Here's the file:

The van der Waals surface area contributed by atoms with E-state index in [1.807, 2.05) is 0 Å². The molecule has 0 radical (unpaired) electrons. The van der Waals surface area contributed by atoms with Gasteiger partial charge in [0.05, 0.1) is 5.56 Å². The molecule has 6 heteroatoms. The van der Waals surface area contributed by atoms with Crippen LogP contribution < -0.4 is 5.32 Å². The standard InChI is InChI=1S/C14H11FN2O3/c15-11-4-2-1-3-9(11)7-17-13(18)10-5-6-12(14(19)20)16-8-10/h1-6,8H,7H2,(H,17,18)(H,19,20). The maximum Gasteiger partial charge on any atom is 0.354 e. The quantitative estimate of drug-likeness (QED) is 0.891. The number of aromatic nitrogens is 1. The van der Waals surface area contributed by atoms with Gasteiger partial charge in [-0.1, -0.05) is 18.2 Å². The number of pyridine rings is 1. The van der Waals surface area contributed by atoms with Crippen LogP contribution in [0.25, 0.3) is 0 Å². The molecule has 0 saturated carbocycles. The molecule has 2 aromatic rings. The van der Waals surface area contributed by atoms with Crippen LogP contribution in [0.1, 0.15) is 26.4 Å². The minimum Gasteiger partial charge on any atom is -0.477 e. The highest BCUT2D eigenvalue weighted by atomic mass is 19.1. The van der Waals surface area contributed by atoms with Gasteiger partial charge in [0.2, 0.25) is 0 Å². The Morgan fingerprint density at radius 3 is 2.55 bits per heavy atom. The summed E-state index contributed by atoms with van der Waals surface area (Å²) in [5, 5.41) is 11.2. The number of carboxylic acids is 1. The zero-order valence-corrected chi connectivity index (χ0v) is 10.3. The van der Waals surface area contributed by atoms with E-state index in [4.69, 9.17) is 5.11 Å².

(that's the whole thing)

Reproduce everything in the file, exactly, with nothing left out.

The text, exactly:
The van der Waals surface area contributed by atoms with E-state index in [1.807, 2.05) is 0 Å². The molecule has 0 radical (unpaired) electrons. The van der Waals surface area contributed by atoms with Gasteiger partial charge in [0.05, 0.1) is 5.56 Å². The molecule has 6 heteroatoms. The van der Waals surface area contributed by atoms with Crippen LogP contribution < -0.4 is 5.32 Å². The standard InChI is InChI=1S/C14H11FN2O3/c15-11-4-2-1-3-9(11)7-17-13(18)10-5-6-12(14(19)20)16-8-10/h1-6,8H,7H2,(H,17,18)(H,19,20). The maximum Gasteiger partial charge on any atom is 0.354 e. The quantitative estimate of drug-likeness (QED) is 0.891. The number of aromatic nitrogens is 1. The van der Waals surface area contributed by atoms with Gasteiger partial charge in [-0.1, -0.05) is 18.2 Å². The number of pyridine rings is 1. The van der Waals surface area contributed by atoms with Crippen LogP contribution in [0.25, 0.3) is 0 Å². The molecule has 0 saturated carbocycles. The molecule has 2 aromatic rings. The van der Waals surface area contributed by atoms with Crippen LogP contribution in [0.1, 0.15) is 26.4 Å². The minimum Gasteiger partial charge on any atom is -0.477 e. The highest BCUT2D eigenvalue weighted by atomic mass is 19.1. The van der Waals surface area contributed by atoms with Gasteiger partial charge in [0.2, 0.25) is 0 Å². The Morgan fingerprint density at radius 3 is 2.55 bits per heavy atom. The summed E-state index contributed by atoms with van der Waals surface area (Å²) in [5, 5.41) is 11.2. The number of carboxylic acids is 1. The zero-order valence-corrected chi connectivity index (χ0v) is 10.3. The van der Waals surface area contributed by atoms with E-state index in [4.69, 9.17) is 5.11 Å².